Today, the Foundation is launching its next crowd-funding campaign. This time, however, we are not funding journalism directly but instead we are investing in the next generation of open-source encryption tools for journalists. Since the Foundation launched a year ago, the revelations about government surveillance and the US government’s unprecedented crackdown on whistleblowers has raised new concerns from journalists and free expression advocates worldwide.
“Protecting the digital communications of journalists is turning into the press freedom fight of the 21st Century,” said Freedom of the Press Foundation executive director Trevor Timm. “The Obama administration has been able to prosecute a record number of whistleblowers largely by subpoenaing emails and phone calls. It’s clear that journalists can’t protect their own sources by just refusing to testify anymore, so we need tools that will help them.” Read the rest of this entry »
David Miranda’s case against U.K. authorities who detained him for nine hours at London’s Heathrow airport this summer is just got underway last week.
Meanwhile, in court documents the U.K. government submitted last week, authorities accused Miranda, who is the partner of journalist Glenn Greenwald, of terrorism and espionage for transporting documents between Greenwald and journalist Laura Poitras.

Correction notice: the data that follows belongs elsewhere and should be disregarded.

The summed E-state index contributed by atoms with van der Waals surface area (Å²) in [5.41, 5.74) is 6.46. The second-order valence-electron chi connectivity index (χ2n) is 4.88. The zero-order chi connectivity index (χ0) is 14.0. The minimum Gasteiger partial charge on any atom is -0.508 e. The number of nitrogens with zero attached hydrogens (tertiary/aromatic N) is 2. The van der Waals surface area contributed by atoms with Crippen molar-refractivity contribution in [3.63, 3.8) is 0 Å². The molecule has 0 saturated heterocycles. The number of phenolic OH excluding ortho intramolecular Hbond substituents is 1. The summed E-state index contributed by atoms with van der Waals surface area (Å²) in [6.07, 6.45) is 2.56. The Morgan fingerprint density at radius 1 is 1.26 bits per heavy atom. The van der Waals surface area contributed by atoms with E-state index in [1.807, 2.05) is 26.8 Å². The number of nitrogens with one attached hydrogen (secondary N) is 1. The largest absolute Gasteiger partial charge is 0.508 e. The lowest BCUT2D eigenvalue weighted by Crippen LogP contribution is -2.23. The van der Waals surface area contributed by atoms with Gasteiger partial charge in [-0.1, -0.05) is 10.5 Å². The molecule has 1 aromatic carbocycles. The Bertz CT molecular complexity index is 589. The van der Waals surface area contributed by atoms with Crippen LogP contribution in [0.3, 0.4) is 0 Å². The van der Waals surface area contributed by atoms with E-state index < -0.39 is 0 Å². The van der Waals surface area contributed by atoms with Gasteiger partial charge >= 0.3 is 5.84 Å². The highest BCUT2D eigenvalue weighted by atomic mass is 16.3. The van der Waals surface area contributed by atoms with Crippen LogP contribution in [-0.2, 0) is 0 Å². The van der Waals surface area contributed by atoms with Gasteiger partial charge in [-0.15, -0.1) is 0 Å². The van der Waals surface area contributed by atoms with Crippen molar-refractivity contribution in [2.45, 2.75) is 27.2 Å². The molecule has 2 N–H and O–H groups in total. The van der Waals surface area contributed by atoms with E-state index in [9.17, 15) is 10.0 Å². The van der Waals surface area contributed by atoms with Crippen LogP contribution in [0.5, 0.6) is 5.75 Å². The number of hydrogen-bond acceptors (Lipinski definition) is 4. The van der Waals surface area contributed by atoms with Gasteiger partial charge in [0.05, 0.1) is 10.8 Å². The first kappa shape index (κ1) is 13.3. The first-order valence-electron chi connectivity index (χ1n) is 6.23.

Though authorities admit that Miranda was not engaged in anything violent, they assert that disclosing documents or even suggesting such disclosure, when “designed to influence a government and … for the purpose of promoting a political or ideological cause … falls within the definition of terrorism.” Read the rest of this entry »
In a recent White House briefing, a journalist asked Press Secretary Jay Carney if the Obama administration is considering any legal action against journalist Glenn Greenwald. “I certainly know of none,” Carney said. “I don’t have anything on that for you.”